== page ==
Dietary polyacetylenes are unique natural products with anti-proliferative actions derived from plants such as ginseng, celery and parsley. They have received less attention than other phytochemicals (such as flavonoids) as new therapeutic modalities for cancer, infections and inflammation. Although studies have linked high consumption of fruits and vegetables with reduced cancer risk, little is known about the mechanisms by which these polyacetylenes act.
Kang and colleagues recently published a paper reporting on their characterization of the secretome of human colorectal cancer cell line HCT116 in response to treatment with gymnasterkoreayne B (GKB), a polyacetylene found in Gymnaster koraiensis.1 In addition to defining the apoptotic pathways stimulated by the phytochemical, the team also used a novel culture method to elucidate the protein response to treatment.
In addition to the HTC116 cells, the researchers also examined the effect of GKB treatment in HepG2 (human hepatocellular carcinoma), Caco-2 and HT29 (human colorectal carcinoma) cell lines. Treatment with GKB was anti-proliferative in all cell lines, inducing markers of apoptosis that included increased sub-G0/G1 content and typical morphological changes (apoptotic bodies, chromatin condensation) seen under phase contrast microscopy. GKB also induced translocation of phosphatidylserine to the HCT116 cell surface, as shown by annexin-V-fluorescein and propidium iodide staining.
Kang et al. further investigated the induction of apoptosis by GKB by co-treating HCT116 cells with various chemical inhibitors. They found that inclusion of the antioxidant NAC in culture medium abolished the intracellular accumulation of reactive oxygen species (ROS) seen with GKB treatment. Through the use of different chemical inhibitors, the researchers also demonstrated that GKB induced cell death through apoptotic and not necroptotic pathways. Further investigation with a variety of techniques and approaches showed that both intrinsic and extrinsic apoptotic signaling pathways were involved.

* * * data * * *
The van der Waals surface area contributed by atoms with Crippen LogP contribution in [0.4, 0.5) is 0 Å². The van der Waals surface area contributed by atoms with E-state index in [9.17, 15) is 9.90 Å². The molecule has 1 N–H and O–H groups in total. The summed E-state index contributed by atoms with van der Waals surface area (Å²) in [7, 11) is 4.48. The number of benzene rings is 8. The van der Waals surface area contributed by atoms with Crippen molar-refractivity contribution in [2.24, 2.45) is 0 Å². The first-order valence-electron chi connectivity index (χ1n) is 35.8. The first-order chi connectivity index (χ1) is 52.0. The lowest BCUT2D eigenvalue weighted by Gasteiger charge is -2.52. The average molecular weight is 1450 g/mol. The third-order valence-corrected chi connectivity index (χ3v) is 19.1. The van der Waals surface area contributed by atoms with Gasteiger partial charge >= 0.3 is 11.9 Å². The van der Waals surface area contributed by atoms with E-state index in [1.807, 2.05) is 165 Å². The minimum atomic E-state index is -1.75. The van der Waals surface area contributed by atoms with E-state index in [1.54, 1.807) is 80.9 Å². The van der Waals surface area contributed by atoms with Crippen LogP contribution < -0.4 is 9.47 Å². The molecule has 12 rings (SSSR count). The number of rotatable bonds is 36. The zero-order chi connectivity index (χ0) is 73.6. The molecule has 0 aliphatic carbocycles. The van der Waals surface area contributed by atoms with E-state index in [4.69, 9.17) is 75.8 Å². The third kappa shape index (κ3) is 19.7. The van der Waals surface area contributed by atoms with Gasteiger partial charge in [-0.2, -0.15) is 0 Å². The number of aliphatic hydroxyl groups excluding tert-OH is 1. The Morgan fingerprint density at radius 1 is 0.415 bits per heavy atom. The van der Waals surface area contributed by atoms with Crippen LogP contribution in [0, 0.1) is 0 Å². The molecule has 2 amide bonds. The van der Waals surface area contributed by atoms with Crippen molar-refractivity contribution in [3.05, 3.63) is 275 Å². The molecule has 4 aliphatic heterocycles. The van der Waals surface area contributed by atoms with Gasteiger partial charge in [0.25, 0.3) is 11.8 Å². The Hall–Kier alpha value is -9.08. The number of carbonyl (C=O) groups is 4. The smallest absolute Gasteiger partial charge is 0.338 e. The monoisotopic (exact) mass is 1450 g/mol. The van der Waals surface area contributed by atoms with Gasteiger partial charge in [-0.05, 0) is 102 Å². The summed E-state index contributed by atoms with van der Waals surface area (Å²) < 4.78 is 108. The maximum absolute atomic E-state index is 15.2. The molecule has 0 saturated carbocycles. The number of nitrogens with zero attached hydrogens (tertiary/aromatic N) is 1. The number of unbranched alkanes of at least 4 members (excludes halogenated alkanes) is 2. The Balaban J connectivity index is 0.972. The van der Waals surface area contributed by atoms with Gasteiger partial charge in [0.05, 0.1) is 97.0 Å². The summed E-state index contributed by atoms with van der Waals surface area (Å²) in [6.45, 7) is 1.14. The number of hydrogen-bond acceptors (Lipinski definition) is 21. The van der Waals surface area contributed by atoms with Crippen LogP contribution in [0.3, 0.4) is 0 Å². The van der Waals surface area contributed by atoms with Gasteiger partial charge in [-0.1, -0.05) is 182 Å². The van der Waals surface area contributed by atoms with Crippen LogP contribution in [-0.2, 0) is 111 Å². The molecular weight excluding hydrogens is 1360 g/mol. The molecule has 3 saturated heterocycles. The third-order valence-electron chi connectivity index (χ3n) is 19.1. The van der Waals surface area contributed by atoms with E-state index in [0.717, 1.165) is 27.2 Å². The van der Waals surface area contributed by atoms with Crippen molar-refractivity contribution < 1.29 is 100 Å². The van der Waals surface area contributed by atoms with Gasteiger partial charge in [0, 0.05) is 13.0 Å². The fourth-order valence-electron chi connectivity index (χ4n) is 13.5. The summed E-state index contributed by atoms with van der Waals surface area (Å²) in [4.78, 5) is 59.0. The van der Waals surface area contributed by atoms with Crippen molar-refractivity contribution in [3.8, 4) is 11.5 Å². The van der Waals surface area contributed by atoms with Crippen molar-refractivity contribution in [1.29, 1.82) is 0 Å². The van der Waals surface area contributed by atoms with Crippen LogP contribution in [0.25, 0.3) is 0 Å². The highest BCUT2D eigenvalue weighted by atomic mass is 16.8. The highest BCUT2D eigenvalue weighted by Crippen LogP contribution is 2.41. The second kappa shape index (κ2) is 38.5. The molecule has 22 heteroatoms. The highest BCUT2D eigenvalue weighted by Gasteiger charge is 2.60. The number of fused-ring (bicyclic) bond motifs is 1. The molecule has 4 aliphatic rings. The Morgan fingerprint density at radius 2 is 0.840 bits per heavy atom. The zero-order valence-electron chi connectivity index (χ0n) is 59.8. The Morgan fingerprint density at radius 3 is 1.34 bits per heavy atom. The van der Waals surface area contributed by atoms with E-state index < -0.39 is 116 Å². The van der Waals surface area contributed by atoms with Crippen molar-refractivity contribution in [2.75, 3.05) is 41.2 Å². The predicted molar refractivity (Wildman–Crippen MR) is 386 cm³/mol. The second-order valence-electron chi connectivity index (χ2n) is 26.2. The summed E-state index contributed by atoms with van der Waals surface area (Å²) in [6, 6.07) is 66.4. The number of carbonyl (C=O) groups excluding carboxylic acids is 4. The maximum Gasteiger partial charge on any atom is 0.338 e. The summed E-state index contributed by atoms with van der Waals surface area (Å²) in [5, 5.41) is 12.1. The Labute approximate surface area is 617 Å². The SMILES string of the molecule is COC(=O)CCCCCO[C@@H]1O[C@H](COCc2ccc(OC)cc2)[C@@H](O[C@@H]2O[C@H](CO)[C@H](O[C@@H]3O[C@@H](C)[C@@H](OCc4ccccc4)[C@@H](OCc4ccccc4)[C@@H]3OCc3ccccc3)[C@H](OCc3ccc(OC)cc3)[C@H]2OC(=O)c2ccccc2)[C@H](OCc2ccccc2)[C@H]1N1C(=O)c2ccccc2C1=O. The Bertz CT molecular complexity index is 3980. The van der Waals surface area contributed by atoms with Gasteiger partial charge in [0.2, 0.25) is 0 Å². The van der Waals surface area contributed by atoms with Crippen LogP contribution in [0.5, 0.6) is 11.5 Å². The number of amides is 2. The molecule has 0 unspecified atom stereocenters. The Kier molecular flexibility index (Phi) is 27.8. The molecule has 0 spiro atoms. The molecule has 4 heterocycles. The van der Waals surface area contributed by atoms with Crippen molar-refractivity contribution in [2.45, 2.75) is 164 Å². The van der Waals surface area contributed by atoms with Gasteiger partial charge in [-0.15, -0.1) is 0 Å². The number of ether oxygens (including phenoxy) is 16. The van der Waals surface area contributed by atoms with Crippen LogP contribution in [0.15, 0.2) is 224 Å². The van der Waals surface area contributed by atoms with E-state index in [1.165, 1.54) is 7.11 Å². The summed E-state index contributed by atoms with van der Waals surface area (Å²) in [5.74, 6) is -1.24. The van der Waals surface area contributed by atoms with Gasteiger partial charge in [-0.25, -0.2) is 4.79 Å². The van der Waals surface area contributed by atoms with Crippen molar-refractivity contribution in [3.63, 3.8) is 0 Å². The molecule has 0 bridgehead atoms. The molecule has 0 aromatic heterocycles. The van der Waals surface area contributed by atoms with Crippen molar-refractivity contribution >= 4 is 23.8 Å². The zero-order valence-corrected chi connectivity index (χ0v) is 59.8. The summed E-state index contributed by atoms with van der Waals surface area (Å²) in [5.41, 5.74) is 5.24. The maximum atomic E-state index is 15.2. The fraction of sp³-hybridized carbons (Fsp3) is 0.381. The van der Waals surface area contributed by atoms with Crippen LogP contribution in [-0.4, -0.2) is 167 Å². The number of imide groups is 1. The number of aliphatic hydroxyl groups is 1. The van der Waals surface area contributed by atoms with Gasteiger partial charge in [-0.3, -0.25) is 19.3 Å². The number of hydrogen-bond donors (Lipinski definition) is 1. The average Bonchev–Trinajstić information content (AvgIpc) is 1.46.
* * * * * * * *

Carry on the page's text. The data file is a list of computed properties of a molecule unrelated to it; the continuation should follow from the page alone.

The team then turned their attention to protein secretion by the cells in response to GKB treatment. Traditional culture techniques both confound proteomic analysis with protein contaminants from the serum growth media itself and induce apoptosis when serum is withdrawn. In order to avoid these factors, Kang et al. grew the cells in conditioned media for secretome (CMS) analysis, replacing fetal bovine serum with modified Eagle’s medium (MEM) plus amino acids and glucose.
The scientists prepared CMS samples by 1D-sodium dodecyl sulfate–polyacrylamide gel electrophoresis (SDS-PAGE) separation followed by in-gel trypsin digestion. They analyzed the digests via liquid chromatography–tandem mass spectrometry (LC-MS/MS) using an LTQ XL ion trap mass spectrometer (Thermo Scientific). After searching spectral data against the IPI Human database (V.3.86), Kang et al. used Gene Ontology and DAVID computational analyses to determine which secretory compartment, if any, the peptides represented.
The scientists identified 1,803 proteins, noting that 1,090 proteins changed expression with GKB treatment. Gene Ontology analysis showed that 126 of the differentially expressed proteins could be classified as secretory, with 70 of them decreasing with GKB treatment and 56 increasing. Kang et al. verified their LC-MS/MS findings using enzyme-linked immunosorbent assays (ELISA) for three of the differentially expressed proteins, ADAM9, SERPINB5 and IL-18.
In elucidating the mechanisms responsible for the anti-proliferative action of phytochemical GKB in colorectal cancer cells and identifying putative secretory proteins involved in these pathways, Kang et al. are confident that their method and the data arising from it can be used for further studies on cancer prevention and induction of apoptosis by chemoprotective agents.
1. Kang, K., et al. (2014) “Secretome Profiling Reveals the Signaling Molecules of Apoptotic HCT116 Cells Induced by Dietary Polyacetylene, Gymnasterkoreayne B,” Journal of Agricultural and Food Chemistry, 62 (pp. 2353–63).
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